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Welcome to the Encyclopedia of Science Fiction, Fourth Edition. Some sample entries appear below. Click here for the Introduction; here for the masthead; here for Acknowledgments; here for the FAQ; here for advice on citations. Find entries via the search box above (more details here) or browse the menu categories in the grey bar at the top of this page.

Site updated on 20 June 2022
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Taylor, Travis S

(1968-    ) US aerospace engineer, optician, broadcaster and author whose Hard SF Warp Speed sequence beginning with Warp Speed (2004) updates elements of the Edisonade as its multi-talented protagonist, named in part after Robert A Heinlein, creates a Hyperspace drive which opens the galaxy to an expanding human race; it also serves as a Weapon. The Tau Ceti Agenda sequence beginning with One Day on Mars (2007) is Military SF, with the government of Earth given the weight ...

Van Hise, Della

(1955-    ) US author who caused some controversy with her first and only Star Trek novel, Star Trek #24: Killing Time (1985; rev with expurgations 1987), her initial version reflecting elements of slash fiction (see Fan Language) through an implied sexual relationship between Captain Kirk and Mr Spock. Her later work in general emplaces romantic themes into fantasticated worlds, sometimes sf, though the first of these, Ragged Angels (1997; vt Sons of Neverland 2014), is a ...

Meier, Paul

(1945-    ) US psychiatrist, "father of the Christian Psychology movement", and author whose novels – the Millennium sequence including The Third Millennium (1993); plus The Fourth Millennium (1996) and Beyond the Millennium (2008), both with Robert L Wise – mix fantasy and sf together, or rather re-interpret sf tropes in Christian terms, so that although the Apocalypse and the End of the World may initially seem to wear an sf face, the actual outcomes are ...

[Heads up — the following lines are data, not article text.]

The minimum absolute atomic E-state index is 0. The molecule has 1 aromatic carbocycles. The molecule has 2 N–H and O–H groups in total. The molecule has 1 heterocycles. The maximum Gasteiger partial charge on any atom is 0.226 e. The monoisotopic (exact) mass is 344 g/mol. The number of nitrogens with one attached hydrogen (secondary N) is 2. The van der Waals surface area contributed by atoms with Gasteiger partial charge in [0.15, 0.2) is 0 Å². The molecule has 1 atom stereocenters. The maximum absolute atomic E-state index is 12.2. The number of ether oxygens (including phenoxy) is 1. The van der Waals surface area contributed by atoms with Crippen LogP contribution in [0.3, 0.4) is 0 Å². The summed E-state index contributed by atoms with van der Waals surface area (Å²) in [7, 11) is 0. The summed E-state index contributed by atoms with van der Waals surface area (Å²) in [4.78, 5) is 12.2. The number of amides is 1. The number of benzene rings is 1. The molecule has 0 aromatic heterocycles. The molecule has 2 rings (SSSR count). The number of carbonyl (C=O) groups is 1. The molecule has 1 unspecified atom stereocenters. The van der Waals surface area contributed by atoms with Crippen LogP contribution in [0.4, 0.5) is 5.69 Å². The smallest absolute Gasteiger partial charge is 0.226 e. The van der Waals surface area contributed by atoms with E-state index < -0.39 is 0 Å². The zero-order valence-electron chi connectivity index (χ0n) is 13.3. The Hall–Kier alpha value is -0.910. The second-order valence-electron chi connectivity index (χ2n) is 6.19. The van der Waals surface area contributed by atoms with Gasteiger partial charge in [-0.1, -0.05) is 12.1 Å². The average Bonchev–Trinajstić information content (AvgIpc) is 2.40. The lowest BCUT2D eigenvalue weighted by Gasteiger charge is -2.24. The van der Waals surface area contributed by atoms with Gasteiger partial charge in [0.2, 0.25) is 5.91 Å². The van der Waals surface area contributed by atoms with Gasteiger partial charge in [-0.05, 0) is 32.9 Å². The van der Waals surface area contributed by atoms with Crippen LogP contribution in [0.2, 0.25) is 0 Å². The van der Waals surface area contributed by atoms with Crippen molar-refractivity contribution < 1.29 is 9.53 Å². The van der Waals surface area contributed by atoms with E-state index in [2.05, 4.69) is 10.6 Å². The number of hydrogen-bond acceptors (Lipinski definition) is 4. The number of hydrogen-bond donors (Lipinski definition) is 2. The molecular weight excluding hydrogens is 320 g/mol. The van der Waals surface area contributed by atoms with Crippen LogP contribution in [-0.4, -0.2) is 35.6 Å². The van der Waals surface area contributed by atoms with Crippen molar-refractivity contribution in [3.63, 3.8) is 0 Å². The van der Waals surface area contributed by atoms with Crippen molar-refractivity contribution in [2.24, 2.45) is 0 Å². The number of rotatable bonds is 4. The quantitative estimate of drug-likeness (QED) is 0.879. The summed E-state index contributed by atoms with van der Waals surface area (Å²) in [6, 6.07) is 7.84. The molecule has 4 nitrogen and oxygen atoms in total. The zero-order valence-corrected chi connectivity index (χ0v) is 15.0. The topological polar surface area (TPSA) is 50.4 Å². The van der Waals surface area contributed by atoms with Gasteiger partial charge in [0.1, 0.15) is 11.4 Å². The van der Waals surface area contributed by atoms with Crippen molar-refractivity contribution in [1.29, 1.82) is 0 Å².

Fischer, P J

(?   -    ) US author whose first novel Julia and the Dream Maker (2003) – first of a projected series – follows three young experimenters whose discoveries lead to AI and portals into other worlds. [JC]

Burroughs, John Coleman

(1913-1979) US illustrator and author, the younger son of Edgar Rice Burroughs and actively involved in his father's productions. He illustrated thirteen of Burroughs's titles, wrote a Big Little Book, John Carter of Mars (graph 1940), and subsequently drew the weekly newspaper Comic strip John Carter of Mars from December 1941 to its termination in 1943. This strip has been reproduced as John Carter of Mars (graph coll 1970). Burroughs's sf novel, Treasure of the Black Falcon (1967), features ...

Langford, David

(1953-    ) UK author, critic, editor, publisher and sf fan, in the latter capacity recipient of 21 Hugo awards for fan writing – some of the best of his several hundred pieces are assembled as Let's Hear It for the Deaf Man (coll 1992 chap US; much exp vt The Silence of the Langford 1996; exp 2015 ebook) as Dave Langford, edited by Ben Yalow – plus five Best Fanzine Hugos and one Semiprozine Hugo for his self-produced news magazine, Ansible (which see). His one ...



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